Mitch Marner: Predicting NHL Success Based Off CHL MVP Season

As the Toronto Maple Leafs shift their focus to the 2016-17 season a bulk of the discussion will be whether 2015 1st round selection Mitch Marner is ready to take the next step and join the Leafs, rather than play another in junior, where he has nothing left to prove after winning every MVP trophy awarded throughout the OHL and CHL, as well as the Memorial Cup Championship. Another part of that discussion involves Marner’s longterm success in the NHL and how the numbers he scored in junior will translate to the pro level. I looked back at the last eleven CHL MVPs, their points per game and playoff points game in the year they won to try and find a correlation between being named CHL MVP and having longterm NHL success. Here is what I found:

 Year Player CHL PPG
(in final season)
CHL Playoff PPG
(in final season)
NHL GP NHL PPG
2005 Sidney Crosby 2.7 2.38 707 1.32
2006 Alexander Radulov 2.45 2.39 154 0.66
2007 John Tavares 1.79 1.5 510 0.92
2008 Justin Azevedo 1.85 1.8 0 0
2009 Cody Hodgson 1.73 1.47 289 0.46
2010 Jordan Eberle  1.85  0  425  0.77
2011 Ryan Ellis 1.05 1.05 281 0.36
2012 Brendan Shinnimin 1.94 1.53 12 0.08
2013 Jonathan Drouin 2.34 2.56 91 0.46
2014 Anthony Mantha 2.1 1.58 10 0.3
2015 Connor McDavid 2.55 2.45 45 1.06
2016 Mitch Marner 2.03 2.44 229* 0.58*

* average totals among all players

While scoring over 2 points per game proves a player is too good for junior hockey, taking the next step can be tricky. Marner in his CHL MVP season outscored current NHL stars in their CHL MVP-final junior season such as John Tavares and Jordan Eberle. Marner picked up his scoring pace in the playoffs, a sign that when the competition increases and the stakes are higher he is able to elevate his game. However, the problem with calculating the next step is in the last few years, players haven’t reached their full potential yet. Only now are we seeing the talent Jonathan Drouin has at the pro level. Anthony Mantha still has question marks surrounding him. And as good as Connor McDavid’s injury-shortened rookie season was, he still only has one [half] year of experience and thus the numbers will reflect that. What is concerning is that five of the eleven players (including Mantha, excluding Drouin) listed are not true NHL success stories. Perhaps a chart that lists CHL MVPs plus another league MVP (OHL, QMJHL, WHL) is more accurate in determining a star NHL player. Unfortunately, after looking back at both past league MVP and past Memorial Cup MVP the results still included players such as Radulov and Azevedo, as their junior careers were that spectacular.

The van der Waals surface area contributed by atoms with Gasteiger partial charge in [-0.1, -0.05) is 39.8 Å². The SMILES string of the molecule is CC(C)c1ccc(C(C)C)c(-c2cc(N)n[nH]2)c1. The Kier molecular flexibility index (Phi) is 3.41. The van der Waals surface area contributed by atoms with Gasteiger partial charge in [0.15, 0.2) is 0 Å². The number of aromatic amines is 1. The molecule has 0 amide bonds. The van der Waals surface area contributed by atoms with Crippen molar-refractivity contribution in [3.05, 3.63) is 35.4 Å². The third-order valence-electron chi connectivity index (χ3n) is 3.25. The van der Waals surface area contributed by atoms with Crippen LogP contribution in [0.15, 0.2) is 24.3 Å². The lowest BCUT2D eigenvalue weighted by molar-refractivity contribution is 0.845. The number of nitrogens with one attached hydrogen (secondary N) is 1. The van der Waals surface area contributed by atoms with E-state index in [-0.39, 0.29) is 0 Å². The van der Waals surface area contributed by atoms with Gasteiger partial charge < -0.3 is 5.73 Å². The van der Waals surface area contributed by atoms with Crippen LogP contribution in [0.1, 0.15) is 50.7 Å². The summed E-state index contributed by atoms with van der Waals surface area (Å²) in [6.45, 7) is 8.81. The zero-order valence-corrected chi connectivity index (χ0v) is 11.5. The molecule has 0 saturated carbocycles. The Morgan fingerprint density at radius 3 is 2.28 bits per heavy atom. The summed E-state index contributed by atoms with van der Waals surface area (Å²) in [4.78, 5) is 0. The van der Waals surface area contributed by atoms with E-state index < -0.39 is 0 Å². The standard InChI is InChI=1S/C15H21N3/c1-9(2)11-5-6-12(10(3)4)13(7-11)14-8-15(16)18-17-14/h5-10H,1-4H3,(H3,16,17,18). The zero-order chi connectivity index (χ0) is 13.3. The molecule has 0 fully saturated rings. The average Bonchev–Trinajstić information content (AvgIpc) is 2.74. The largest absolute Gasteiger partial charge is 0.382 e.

Assuming it takes three to five years for the average prospect to properly adjust from junior to pro, and have numbers that properly reflect his career, I recalculated the averages and stopped at 2011, to see if the games played and points per game would appear more accurate for a player of his calibre. The results below indicate what Marner’s career might look like after 7 NHL seasons. Here is what I found:

 Year Player CHL PPG
(in final season)
CHL Playoff PPG
(in final season)
NHL GP NHL PPG
2005 Sidney Crosby 2.7 2.38 707 1.32
2006 Alexander Radulov 2.45 2.39 154 0.66
2007 John Tavares 1.79 1.5 510 0.92
2008 Justin Azevedo 1.85 1.8 0 0
2009 Cody Hodgson 1.73 1.47 289 0.46
2010 Jordan Eberle  1.85  0  425  0.77
2011 Ryan Ellis 1.05 1.05 281 0.36
2016 Mitch Marner 2.03 2.44 338* 0.64*
* average totals among all players

After looking at the results, I still wasn’t satisfied. Most players seven years into their career play a lot more than just 338 games and the zero points per game of Justin Azevedo drastically brings down Marner’s projected totals. Since I’m going to assume that Marner makes the NHL at some point in his career, I’m instead going to calculate again, including an average of 2012-2014 (Shinnimin, Drouin and Mantha) to factor a slow start to his first few years in the league instead of Azevedo’s gaping zero career games played and zero career points. This will provide a more accurate number, since Marner is almost certainly going to play at least some games in the NHL.

 Year Player CHL PPG
(in final season)
CHL Playoff PPG
(in final season)
NHL GP NHL PPG
2016 Mitch Marner 2.03 2.44 375* 0.68*

It isn’t perfect but it’s much more believable that Marner will play in 375 games after 7 seasons and score at a 0.68 rate, good for 255 career NHL points. Since this was calculated for Marner’s seventh season in the league, the current players to compare him to would be from the 2009 draft, who also just completed their seventh season. Here is how the London Knights star forward stacked up:

Player NHL GP NHL Pts
John Tavares 510 471
Matt Duchene 495  377
Ryan O’Reilly 498 306
Evander Kane 426 257
Mitch Marner 375* 255*
Marcus Johansson 419 232

Based off my loose calculations, Marner will outscore the likes of Nazem Kadri and Marcus Johansson’s current point totals and will just miss Evander Kane’s career totals set in year 7 in the league.

Since these are only loose calculations, there are a lot of other factors that have played into a potentially decreased (or increased) point and scoring totals. A lot will depend on when Marner joins the Leafs in a regular role, which line he plays on, which linemates he plays with, how much special teams ice time he gets, how his shooting percentage is once he shifts to facing NHL goaltenders, and how healthy he can stay. Who knows exactly where Marner will be once he reaches his prime? All that is certain is that it’ll be exciting to watch.

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Posted on May 31, 2016, in Blog, In the System, Prospects and tagged , , , , , , . Bookmark the permalink. Leave a comment.

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